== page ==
Marian Doctrines

Let me start by saying that I am not a Roman Catholic, but a conservative Anglican (Reformed Episcopal Church). I am “interested” in “crossing the Tiber” but everytime I consider it seriously I cannot do it. One obstacle, and the biggest one is Marian Dogma. I cannot help but think that if Rome had not defined them as absolute infallible teachings, but kept them where I feel they belong as optional “Pious Belief” would have been better. What important Christological doctrine required Rome to say that Mary was “Immaculately Conceived” or to say that she remained “ever-Virgin” or that she was assumed “body and soul” into Heaven? Not only that but that she is “Queen of Heaven”. Sacred Scripture is either silent or not clear on these Dogmas, so why is it they are “required belief” for Catholics? It would be sufficient to say that Mary was a Virgin before and just after Christ was born as Scripture clearly says and the Creeds affirm, why is “more” required outside of that? If one wants to believe that Mary was immaculately conceived, that she remained a Virgin for the rest of her life, or that she was assumed into Heaven then fine, one can be a Catholic, if one does not affirm these things about Mary then fine, they too can be a Catholic. Too me it seems an issue of pious belif not dogma, since 1. Scripture is silent on these points, and 2. Whether one believes them or not has nothing to do with what Scripture says about salvation and how one must be saved, in other words when the Philipian Jailer asks St. Paul how to be saved, St Paul says to believe in the Lord Jesus Christ, not “well believe in Jesus Christ but you also must believe that Mary, Jesus mother, was Immaculately Conceived, that she remained a Virgin her whole life, that she was sinless, and that she was assumed into heaven”. (maybe not the last point, Mary may still have been alive on Earth when Acts was written). I am not posting this not to “bash Catholic belief” this is an honest inquiry and I need to resolve it before I go any further as to possible “reversion”(yes I was Baptised and Confirmed a Catholic) but left when I was in college thanks to “anti-Catholic” fundamentalist propaganda. I have come a long way from that to being an Anglican, at this point it’s a short, but to me, difficult trip across the Tiber. In Christ, jurist12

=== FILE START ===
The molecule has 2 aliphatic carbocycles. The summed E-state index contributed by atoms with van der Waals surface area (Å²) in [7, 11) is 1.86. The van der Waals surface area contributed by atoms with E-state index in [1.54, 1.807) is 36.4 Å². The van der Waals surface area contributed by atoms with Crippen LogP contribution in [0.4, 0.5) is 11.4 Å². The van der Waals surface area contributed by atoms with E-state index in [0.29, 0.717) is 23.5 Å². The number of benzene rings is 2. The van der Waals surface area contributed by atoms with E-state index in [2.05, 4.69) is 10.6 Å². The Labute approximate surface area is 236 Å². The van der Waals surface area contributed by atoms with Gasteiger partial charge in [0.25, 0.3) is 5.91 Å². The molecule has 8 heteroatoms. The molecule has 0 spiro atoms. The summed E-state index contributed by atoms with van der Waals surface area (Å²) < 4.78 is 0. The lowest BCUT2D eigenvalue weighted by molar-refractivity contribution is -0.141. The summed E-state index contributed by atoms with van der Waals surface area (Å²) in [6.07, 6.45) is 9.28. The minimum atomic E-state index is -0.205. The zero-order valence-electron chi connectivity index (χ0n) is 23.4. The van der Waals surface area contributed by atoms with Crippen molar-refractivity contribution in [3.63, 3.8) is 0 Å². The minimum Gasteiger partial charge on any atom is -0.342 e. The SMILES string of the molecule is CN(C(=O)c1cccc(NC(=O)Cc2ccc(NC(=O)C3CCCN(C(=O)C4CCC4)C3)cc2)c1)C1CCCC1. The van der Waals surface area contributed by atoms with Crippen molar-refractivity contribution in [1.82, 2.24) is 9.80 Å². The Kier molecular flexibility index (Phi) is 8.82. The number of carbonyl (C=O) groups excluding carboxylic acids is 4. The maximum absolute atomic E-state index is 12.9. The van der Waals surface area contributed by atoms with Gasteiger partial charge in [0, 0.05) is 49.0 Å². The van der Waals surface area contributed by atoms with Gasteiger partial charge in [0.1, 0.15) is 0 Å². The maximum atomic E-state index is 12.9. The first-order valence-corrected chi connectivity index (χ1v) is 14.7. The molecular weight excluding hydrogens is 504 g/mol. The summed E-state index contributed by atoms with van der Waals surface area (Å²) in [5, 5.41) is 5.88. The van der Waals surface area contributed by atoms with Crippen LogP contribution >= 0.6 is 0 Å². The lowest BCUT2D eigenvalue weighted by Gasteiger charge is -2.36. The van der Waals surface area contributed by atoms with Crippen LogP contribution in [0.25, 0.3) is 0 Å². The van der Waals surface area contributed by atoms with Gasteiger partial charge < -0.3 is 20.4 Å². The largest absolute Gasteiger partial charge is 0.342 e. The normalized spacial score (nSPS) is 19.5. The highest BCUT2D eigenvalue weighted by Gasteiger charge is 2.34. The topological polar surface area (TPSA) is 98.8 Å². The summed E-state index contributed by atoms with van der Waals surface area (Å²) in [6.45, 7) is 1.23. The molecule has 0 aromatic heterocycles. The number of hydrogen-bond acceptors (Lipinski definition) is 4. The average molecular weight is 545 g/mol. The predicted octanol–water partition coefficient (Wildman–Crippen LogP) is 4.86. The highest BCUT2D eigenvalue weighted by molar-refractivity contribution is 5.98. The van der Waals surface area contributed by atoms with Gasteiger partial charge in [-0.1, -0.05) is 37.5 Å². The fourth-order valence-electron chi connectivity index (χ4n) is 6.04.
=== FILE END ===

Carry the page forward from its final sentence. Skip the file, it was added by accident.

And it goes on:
Somebody may be able to answer this more specifically, but in general they must be held by all the faithful because they are true. I know that sounds simplistic, but once you believe that the Church is what she claims to be, then you will easily assent to these beliefs. You claim you are looking to join the Church. Something must be leading you to believe that she has the full Truth.

In order to understand why Marian dogmas must be held, you must believe that the Church is the authority founded by Jesus and guided by the Holy Spirit and that she will never require the faithful to believe flasehoods. Once you believe that this is the case, you will have no problem with any doctrines or dogmas. Good luck on your journey!

If you’r serious about comming home you’ll need to accept that Tradition is as important as Scripture. Scripture even says so.

Are you serious? Marian dogmas held you back from Anglicanism? really? I can understand that coming from other branches of protestantism, but don’t we differ in matter of authority – pope versus the King of England – or am I misinformed in this? I can’t honestly say I understand why Marian dogmas would hinder an Anglican who is already steeped toward Catholicism.

At any rate, contrary to what some understand, Marian dogmas are essentially – many posts already on this, so others might help me here – Christological. The Church wouldn’t declare a dogma if it is not tied to the centre of our Christian Faith – Christ Himself.

I think there may be some clarification needed here. Marian Dogma did not keep me from being Anglican, it is keeping me from “crossing the Tiber” IE coming to Rome. It was a long step from being an Evangelical/Fundamentalist Protestant to being a conservative Anglican. Yes as an Anglican I am much closer to Rome than being a Baptist or “non-Denominational” Evangelical. But Anglicanism, at least the variant of it I am coming from is not “Anglo-Catholic” IE Roman in all but name. The REC is a conservative Anglican body and they would be against Marian Dogma as Rome understands it. In Christ, jurist12